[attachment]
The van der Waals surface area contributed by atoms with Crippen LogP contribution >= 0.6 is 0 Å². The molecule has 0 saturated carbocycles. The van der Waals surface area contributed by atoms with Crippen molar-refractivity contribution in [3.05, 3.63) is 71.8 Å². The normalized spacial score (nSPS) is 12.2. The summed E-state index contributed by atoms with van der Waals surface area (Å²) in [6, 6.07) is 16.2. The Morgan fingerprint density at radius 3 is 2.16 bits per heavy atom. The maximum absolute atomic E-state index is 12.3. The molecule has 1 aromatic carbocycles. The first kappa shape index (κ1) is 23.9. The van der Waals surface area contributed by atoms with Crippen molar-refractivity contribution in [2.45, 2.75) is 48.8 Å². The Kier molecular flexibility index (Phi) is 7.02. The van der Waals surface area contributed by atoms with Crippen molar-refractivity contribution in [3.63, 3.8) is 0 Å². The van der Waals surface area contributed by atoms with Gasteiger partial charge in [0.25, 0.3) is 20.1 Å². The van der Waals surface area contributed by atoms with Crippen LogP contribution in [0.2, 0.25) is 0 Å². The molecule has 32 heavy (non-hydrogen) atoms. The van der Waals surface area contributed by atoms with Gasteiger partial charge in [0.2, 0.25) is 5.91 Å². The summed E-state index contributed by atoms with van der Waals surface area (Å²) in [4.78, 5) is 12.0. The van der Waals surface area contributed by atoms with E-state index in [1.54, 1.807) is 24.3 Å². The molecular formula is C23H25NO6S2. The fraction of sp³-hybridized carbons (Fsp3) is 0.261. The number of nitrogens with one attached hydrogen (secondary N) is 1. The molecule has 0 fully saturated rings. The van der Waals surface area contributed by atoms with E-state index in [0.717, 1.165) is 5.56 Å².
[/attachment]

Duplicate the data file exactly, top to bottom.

The van der Waals surface area contributed by atoms with Crippen LogP contribution >= 0.6 is 0 Å². The molecule has 0 saturated carbocycles. The van der Waals surface area contributed by atoms with Crippen molar-refractivity contribution in [3.05, 3.63) is 71.8 Å². The normalized spacial score (nSPS) is 12.2. The summed E-state index contributed by atoms with van der Waals surface area (Å²) in [6, 6.07) is 16.2. The Morgan fingerprint density at radius 3 is 2.16 bits per heavy atom. The maximum absolute atomic E-state index is 12.3. The molecule has 1 aromatic carbocycles. The first kappa shape index (κ1) is 23.9. The van der Waals surface area contributed by atoms with Crippen molar-refractivity contribution in [2.45, 2.75) is 48.8 Å². The Kier molecular flexibility index (Phi) is 7.02. The van der Waals surface area contributed by atoms with Crippen molar-refractivity contribution in [3.63, 3.8) is 0 Å². The van der Waals surface area contributed by atoms with Gasteiger partial charge in [0.25, 0.3) is 20.1 Å². The van der Waals surface area contributed by atoms with Crippen LogP contribution in [0.2, 0.25) is 0 Å². The molecule has 32 heavy (non-hydrogen) atoms. The van der Waals surface area contributed by atoms with Gasteiger partial charge in [0.2, 0.25) is 5.91 Å². The summed E-state index contributed by atoms with van der Waals surface area (Å²) in [4.78, 5) is 12.0. The van der Waals surface area contributed by atoms with E-state index in [1.54, 1.807) is 24.3 Å². The molecular formula is C23H25NO6S2. The fraction of sp³-hybridized carbons (Fsp3) is 0.261. The number of nitrogens with one attached hydrogen (secondary N) is 1. The molecule has 0 fully saturated rings. The van der Waals surface area contributed by atoms with E-state index in [0.717, 1.165) is 5.56 Å².